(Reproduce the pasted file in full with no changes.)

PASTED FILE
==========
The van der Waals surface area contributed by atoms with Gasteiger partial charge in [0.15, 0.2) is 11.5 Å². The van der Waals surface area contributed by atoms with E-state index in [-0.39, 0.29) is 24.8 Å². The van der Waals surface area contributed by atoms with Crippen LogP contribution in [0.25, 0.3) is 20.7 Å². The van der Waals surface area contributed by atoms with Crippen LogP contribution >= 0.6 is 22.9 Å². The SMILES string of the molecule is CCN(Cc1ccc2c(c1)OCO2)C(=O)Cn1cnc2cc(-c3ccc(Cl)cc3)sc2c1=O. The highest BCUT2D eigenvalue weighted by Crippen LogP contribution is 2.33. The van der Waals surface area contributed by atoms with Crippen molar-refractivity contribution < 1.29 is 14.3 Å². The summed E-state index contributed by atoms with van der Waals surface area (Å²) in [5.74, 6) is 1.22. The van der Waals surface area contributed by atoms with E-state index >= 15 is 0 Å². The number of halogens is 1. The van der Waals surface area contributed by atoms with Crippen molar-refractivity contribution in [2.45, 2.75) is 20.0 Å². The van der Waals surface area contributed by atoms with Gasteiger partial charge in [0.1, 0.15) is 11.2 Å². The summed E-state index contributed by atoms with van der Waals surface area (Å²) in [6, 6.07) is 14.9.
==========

The van der Waals surface area contributed by atoms with Gasteiger partial charge in [0.15, 0.2) is 11.5 Å². The van der Waals surface area contributed by atoms with E-state index in [-0.39, 0.29) is 24.8 Å². The van der Waals surface area contributed by atoms with Crippen LogP contribution in [0.25, 0.3) is 20.7 Å². The van der Waals surface area contributed by atoms with Crippen LogP contribution >= 0.6 is 22.9 Å². The SMILES string of the molecule is CCN(Cc1ccc2c(c1)OCO2)C(=O)Cn1cnc2cc(-c3ccc(Cl)cc3)sc2c1=O. The highest BCUT2D eigenvalue weighted by Crippen LogP contribution is 2.33. The van der Waals surface area contributed by atoms with Crippen molar-refractivity contribution < 1.29 is 14.3 Å². The summed E-state index contributed by atoms with van der Waals surface area (Å²) in [5.74, 6) is 1.22. The van der Waals surface area contributed by atoms with E-state index >= 15 is 0 Å². The number of halogens is 1. The van der Waals surface area contributed by atoms with Crippen molar-refractivity contribution in [2.45, 2.75) is 20.0 Å². The van der Waals surface area contributed by atoms with Gasteiger partial charge in [0.1, 0.15) is 11.2 Å². The summed E-state index contributed by atoms with van der Waals surface area (Å²) in [6, 6.07) is 14.9.